Gerald Almy: The challenge of bow hunting during the ‘October lull’
Each year in mid to late October, many Shenandoah Valley bow and crossbow hunters start singing the blues. Deer that had not been pressured all spring and summer long start to feel the effect of hunters coming and going into the woods every day and don’t move as much as they did during the first weekend or two of the season. The early bear firearms season in many areas this year also made the deer more wary, at least mature bucks.
The tactic of targeting deer groups feeding in food plots and agricultural fields suddenly goes cold as deer move to the woods to feed on acorns raining down from oak trees. Deer sightings dwindle. Success rates plummet. And to top it off, the rut still lies a few weeks away.
There’s a phrase avid archery hunters have come up with to describe it: the October lull.
Surprisingly, though, the sudden drop in success rates isn’t due totally to buck activity dropping off. Recent telemetry studies in Maryland and Ohio show buck activity actually increases steadily through October.
So why do deer sightings decline? And what are the solutions? Four major changes take place, and there are solutions for each of them. Let’s look at the reasons why late October can be a difficult time to harvest a whitetail buck, and how you can cope with them.
One. Bachelor groups break up. It’s easier to miss seeing a single deer than a herd of bucks. And when the groups of bucks that hung out together during summer and early fall suddenly disperse, they stake out new hideouts in thick cover–spots previous trail-cam reconnaissance wouldn’t show.
Two. Hunter activity spooks mature bucks, making them nocturnal. The culprits are morning hunts and careless exit from stands in afternoon. Just days into the season, bucks start to sense the human pressure and know their survival depends on moving near or after dark, unlike early fall when they might feed in sunlit fields half an hour before dark.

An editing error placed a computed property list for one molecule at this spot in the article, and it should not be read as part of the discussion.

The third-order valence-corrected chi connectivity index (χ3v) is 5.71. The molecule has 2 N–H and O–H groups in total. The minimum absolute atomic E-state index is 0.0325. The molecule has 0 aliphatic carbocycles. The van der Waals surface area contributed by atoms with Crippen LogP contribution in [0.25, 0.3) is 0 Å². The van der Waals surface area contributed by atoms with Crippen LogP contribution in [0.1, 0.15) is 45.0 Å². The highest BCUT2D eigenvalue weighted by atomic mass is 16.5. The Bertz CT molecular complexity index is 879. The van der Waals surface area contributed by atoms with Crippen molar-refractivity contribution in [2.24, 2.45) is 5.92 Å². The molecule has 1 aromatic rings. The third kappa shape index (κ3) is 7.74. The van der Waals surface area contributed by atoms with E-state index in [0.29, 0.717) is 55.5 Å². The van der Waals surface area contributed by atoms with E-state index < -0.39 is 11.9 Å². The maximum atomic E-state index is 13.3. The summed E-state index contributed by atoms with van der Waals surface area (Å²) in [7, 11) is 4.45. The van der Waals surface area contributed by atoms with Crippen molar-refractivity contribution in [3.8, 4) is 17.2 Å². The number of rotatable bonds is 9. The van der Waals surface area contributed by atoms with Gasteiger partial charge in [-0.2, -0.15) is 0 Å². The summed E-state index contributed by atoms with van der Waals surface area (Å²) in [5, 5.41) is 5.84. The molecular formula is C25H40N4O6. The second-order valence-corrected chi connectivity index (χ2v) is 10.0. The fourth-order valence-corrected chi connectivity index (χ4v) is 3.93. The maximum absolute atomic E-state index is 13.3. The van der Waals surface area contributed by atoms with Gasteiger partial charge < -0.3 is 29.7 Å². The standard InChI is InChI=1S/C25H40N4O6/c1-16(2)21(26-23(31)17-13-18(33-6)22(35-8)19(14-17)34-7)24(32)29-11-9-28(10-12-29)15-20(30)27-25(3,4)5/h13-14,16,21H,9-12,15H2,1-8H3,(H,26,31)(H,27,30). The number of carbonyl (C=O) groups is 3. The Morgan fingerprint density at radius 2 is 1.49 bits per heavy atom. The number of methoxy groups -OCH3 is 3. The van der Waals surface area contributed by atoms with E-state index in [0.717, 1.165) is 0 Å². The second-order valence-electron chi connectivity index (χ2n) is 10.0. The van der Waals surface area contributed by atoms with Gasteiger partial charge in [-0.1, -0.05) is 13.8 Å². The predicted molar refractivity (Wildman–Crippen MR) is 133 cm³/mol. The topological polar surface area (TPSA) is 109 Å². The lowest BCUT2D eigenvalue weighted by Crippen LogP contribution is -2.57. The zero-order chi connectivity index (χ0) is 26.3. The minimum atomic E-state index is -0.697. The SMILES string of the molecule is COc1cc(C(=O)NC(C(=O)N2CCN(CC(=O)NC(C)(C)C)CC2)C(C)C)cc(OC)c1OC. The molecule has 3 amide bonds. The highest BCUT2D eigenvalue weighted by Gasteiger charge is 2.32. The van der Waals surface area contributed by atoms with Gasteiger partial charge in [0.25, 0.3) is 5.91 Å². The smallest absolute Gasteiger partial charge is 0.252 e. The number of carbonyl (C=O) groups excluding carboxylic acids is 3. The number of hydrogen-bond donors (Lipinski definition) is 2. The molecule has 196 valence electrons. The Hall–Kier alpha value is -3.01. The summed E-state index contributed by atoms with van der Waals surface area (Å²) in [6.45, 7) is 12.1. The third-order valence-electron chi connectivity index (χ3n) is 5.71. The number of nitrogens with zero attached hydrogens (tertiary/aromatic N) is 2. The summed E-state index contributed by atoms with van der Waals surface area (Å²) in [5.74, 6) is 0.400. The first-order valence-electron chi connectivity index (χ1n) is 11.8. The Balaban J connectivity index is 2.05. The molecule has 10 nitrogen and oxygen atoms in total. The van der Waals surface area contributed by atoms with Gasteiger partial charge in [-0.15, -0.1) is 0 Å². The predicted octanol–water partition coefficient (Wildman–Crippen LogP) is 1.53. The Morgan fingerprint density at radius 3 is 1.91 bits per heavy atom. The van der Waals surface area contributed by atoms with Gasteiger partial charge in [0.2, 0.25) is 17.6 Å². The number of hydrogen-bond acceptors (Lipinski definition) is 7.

Three. Available foods shift. Look carefully. Alfalfa may be cropped short. Soybean leaves have yellowed, making them unappealing. Clover is often dried and withered. In short, fields are not so attractive now. But two major woods foods become plentiful — acorns and leaves. Bucks can simply rise from their beds and start feeding on mast and fallen leaves, which they readily eat in October. No wonder the fields are vacant.
Four. A few early-cycling does (5-10 percent) begin attracting bucks weeks ahead of the major November breeding period, drawing them away from their core areas that hunters have concentrated on. The biggest bucks shadow these early pheromone-exuding does, pairing up with them in remote spots in woods or isolated thickets adjoining brushy fields.
To succeed during the October lull, adapt where and when you hunt to fit these four major changes.
One. Pattern specific individual bucks instead of focusing on bachelor herds. Use trail cameras carefully to pin down new single-deer travel patterns that evolve after groups of bucks split and move into thicker, more scattered bedding spots.
Two. Don’t expect bucks to show early. Skip mornings, start later, and hunt until the absolute end of shooting hours. Then wait until full dark and slip out silently, circling around deer if necessary. Also hunt thicker cover closer to daytime bedding hangouts.
Three. Refocus where you hunt. Forget fields until the rut arrives. Hunt the woods. Pinpoint fresh tracks, droppings, rubs, and scuffled leaves, then set up. Even if the acorn crop is poor in your particular hunting area, deer will feed on fallen leaves, brambles, greenbrier and other secondary cover.
Four. Pinpoint the largest doe in your hunting area. Watch her for early estrous signs–a crooked tail, nervous demeanor, pacing a lot. Using her scent and behavior, she’ll draw the biggest buck to an isolated thicket or lightly-used area in the woods. Locate that spot, and be there waiting.
Remember: bucks are still active. You just need to adapt your game-plan to fit the changes: breaking up bachelor groups, skittish, nearly nocturnal bucks, abundant woods foods, and early-estrous does disrupting late-summer bed-to-field patterns.
Award-winning outdoors writer Gerald Almy is a Maurertown resident.